I ran the game through a profiler to see what was going slow. I found that the game logic update was taking sub 1 millisecond, but the graphics side was taking a lot of time on the CPU side. The gpu side had no trouble with it. After all it’s a wireframe rendered game from 2002. But whats happening on the CPU side?

The game, as old as it is, was using OpenGL fixed pipeline graphics, doing glBegin(triangles) type code and executing multiple gl calls per bullet . This was so bad that it got deprecated back around 2004. Nowadays you only see that sort of code in terrible university graphics courses. Even bigger of an issue is that it was rendering 1 bullet at a time, with each bullet drawing 3 shapes with different pipeline settings. This meant that the game could do pipeline switches up to 1000 times a frame. Both of the issues became a big hit to performance. To fix them, I started by rearranging the code. Instead of switching the graphics pipeline 3 times per bullet, I grouped all of the bullets, and drawed them together. This did change the graphics a bit due to the changes to draw order, but the performance increase was very considerable, as it now does 3 pipeline switches when rendering the bullets instead of 1000+. This change made the game run at 60 fps in most levels, but the levels with 500+ bullets on them would still drop below 60 fps. The next fix was to remove the glBegin(polygon) 6-calls-per-triangle type of rendering, and use vertex buffers like everyone does. This was not quite as simple, as the game was using the matrix stack of OpenGL too to transform the shapes, and most of the shapes were rendered using things like triangle strip, or triangle fan. I began by implementing my own opengl matrix stack, then I implemented my own version of the opengl fixed pipeline calls that instead save the vertex data into an array, and then draw it all at once.

This upgrade made the game run way better on all platforms, and with it, the game now never goes past 5 milliseconds per frame. The game could easily run at 200 fps on the nintendo switch, but the screen can only do 60 fps, so its v-synced and just idling the chips for most of the frame, saving a lot of power. This made the game use very little battery. I also configured the switch power mode into power-saving mode to run at lower clocks.

Stage 6: Polish

The game now runs super well on the switch and its fully featured. But.. It runs too fast. The game is designed around lagging when the screen is full of bullets, so the game running at 60 fps all cases means that those levels become completely unwinnable. Looking into the game code, i solved it by implementing a variable framerate system.Due to the design of the game, it was pretty simple to add framerate interpolation. Now the game always has a render speed of 60 frames a second, but when the screen is full of bullets, the game logic only updates the bullets 20 times a second (3x slowdown), and for the other 40 frames it interpolates their positions to run smoothly. As part of the polish pass, I also improved the joystick handling to add smooth movement. The original game was designed to work with arrow keys so you could only move in 8 directions, but I made it work with full analog control. I also made sure that savegames work fine with the nintendo switch, as they were broken before with their files not persisting.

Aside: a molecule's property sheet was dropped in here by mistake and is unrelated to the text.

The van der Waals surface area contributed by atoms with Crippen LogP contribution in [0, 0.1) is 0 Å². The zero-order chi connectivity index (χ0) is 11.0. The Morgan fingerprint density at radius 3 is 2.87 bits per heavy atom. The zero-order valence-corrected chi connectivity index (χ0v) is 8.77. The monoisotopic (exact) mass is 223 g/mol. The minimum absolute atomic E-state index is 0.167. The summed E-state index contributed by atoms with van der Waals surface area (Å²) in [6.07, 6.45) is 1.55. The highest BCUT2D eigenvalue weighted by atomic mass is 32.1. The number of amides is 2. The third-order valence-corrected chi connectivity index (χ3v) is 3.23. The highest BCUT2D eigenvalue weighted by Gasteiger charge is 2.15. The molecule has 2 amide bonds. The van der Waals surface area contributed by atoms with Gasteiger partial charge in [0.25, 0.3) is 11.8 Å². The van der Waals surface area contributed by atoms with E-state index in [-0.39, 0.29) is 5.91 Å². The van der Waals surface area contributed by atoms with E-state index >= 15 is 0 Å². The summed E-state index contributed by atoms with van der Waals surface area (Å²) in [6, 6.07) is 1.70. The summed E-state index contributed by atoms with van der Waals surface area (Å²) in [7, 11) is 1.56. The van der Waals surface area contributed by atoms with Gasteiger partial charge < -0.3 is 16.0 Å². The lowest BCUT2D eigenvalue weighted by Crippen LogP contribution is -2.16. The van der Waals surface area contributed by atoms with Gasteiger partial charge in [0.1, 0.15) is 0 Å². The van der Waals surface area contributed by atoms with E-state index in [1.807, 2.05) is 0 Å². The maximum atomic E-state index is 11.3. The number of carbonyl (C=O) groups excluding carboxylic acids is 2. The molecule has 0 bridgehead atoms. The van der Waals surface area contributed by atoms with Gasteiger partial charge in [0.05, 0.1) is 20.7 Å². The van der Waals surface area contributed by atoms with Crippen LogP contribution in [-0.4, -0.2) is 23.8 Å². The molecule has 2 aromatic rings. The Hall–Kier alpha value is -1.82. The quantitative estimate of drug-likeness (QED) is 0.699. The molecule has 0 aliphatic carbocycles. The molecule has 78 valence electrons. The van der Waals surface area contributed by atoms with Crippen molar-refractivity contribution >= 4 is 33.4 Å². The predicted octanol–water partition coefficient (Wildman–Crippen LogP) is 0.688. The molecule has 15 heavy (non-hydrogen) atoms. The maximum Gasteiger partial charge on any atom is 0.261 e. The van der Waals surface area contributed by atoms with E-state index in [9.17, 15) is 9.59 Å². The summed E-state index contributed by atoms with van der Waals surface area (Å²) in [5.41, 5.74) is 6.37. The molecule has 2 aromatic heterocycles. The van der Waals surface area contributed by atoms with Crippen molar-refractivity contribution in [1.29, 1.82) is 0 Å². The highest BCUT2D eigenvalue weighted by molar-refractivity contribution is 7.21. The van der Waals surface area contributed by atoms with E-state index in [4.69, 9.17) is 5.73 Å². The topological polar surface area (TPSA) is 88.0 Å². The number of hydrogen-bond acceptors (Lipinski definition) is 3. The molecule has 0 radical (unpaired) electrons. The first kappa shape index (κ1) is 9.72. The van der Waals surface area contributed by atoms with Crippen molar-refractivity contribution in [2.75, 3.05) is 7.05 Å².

Stage 7: Nintendo QA

The game is now “done”. Its time to pass it through nintendo and get it approved. Nintendo, like all other platforms, has a QA process with a set of requirements your game needs to do to get allowed in the platform. Its things like “savegames work fine”, “input doesnt lock the game” and so on. I had a good read at the requirements from the nintendo documentation, made an Excel sheet with each of the items, and went one by one myself to see if it works or doesnt. This required a few more fixes to the game and a bit more code changes. Once the game was ready, i sent it to nintendo for testing. This first testing round ended in failure, as i had a bug related to switching input modes in a weird way i didnt anticipate. I fixed that problem, and sent it again. The second time nintendo gave it the approval and then i could move forward with selling the game.

Stage 8: Release

As the last stage, i had to build the store pages and get them approved to for release. I had a bit of problem with them so the european release is going to be sooner than the american and japanese releases. Things you need to do for it is writing the store page text, the french translation, building some promotional images, and grabbing some screenshots. In this case i did everything myself, with the french being translated by deepL and doublechecked by a french friend. The promotional images are of a fairly terrible quality, but its just what happens when you dont have an artist to do it. I spent 300 euros in fiverr trying to get some people to do it but i only got garbage.

At the time of posting, the game page is on the nintendo switch e-shop, and will release on 14th of October. American and Japanese versions are coming a bit later due to some mistakes with the timing for review on their store pages, as each region is configured on its own. I do not expect to break even on this project, but i did it as a way of getting experience doing a full release of a project on nintendo switch from beginning to end. Normally im more experienced with sony platforms and steam, as ive released games on those, but i hadnt released a game on nintendo switch yet. If the game breaks even profit, i will send a part of it to the original author, and port more of his games into the platform. Maybe also porting them to ps4.